A historically important Christian Friedrich Zincke portrait miniature of Edward Walpole. The painting, done in enamel on copper, depicts Walpole in a powdered wig, and wearing a blue velvet jacket with a white shirt and lace jabot. As to be expected from Zincke, the painting is superbly done. It also displays some of the classic hallmarks of Zincke's works - the lips being painted different colors, the eyes rimmed with black daubs to represent eyelashes, and the sitter in a blue or brown velvet jacket with covered buttons.
The case the miniature is presented in is gold, and on the reverse the sitter name and the date of 1730 are scratched in. (Several photos of the back are shown in this listing so that the writing is visible.) Further identification of the sitter was done by comparison of the image with known portraits of Edward that are in various museums. Also, Zincke is known to have done paintings of several members of the Walpole family, including the father, Robert.
The condition of the miniature is excellent, with deep and bright colors, and no chips, cracks, or restoration. The roughness at the extreme edge is much magnified in the photo and is not on the image portion of the painting. The size is 1 7/8" by 1 1/2".
BIOGRAPHICAL NOTES: 1. Christian Friedrich Zincke (1684? - 1767) was born in Dresden to a family of goldsmiths. After training in his home town, he travelled to London at the invitation of Charles Boit, then the leading practitioner of enamelling in Europe. For some time he worked alongside Boit but soon began his own studio.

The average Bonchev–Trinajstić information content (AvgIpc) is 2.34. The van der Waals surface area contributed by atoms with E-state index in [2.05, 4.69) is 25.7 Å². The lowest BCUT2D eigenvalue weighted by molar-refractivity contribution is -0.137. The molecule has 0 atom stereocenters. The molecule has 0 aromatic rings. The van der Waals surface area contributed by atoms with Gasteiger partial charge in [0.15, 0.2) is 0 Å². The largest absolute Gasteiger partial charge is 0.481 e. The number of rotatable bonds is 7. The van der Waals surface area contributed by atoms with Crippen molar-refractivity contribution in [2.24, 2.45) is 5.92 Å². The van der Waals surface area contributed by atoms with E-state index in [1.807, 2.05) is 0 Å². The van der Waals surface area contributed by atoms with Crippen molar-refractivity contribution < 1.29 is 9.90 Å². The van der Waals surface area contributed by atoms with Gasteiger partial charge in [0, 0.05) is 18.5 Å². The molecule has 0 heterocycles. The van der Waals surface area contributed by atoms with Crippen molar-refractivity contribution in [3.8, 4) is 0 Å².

Boit left England in 1714 to escape his creditors, at which point Zincke became England’s finest and most sought after enamellist. His work was promoted by Godfrey Kneller. He was made enamel painter to George II in 1732, and cabinet painter to Frederick, Prince of Wales, which increased his patronage further. He would at times, upon request of the sitter, somewhat change the portrayal in a flattering way. Zincke retired in 1746 and died in Lambeth (London) about 21 years later.
His enamels can be found in most significant public and private collections, including The Royal Collection, the Victoria and Albert Museum, the Ashmolean Museum, the Cleveland Museum, the Metropolitan Museum, and others.
2. Sir Edward Walpole KB PC (1706 – 1784) was a British politician, and the second son of Sir Robert Walpole, regarded as the de facto first Prime Minister of Great Britain from 1721 to 1742, making him the longest serving British prime minister in history.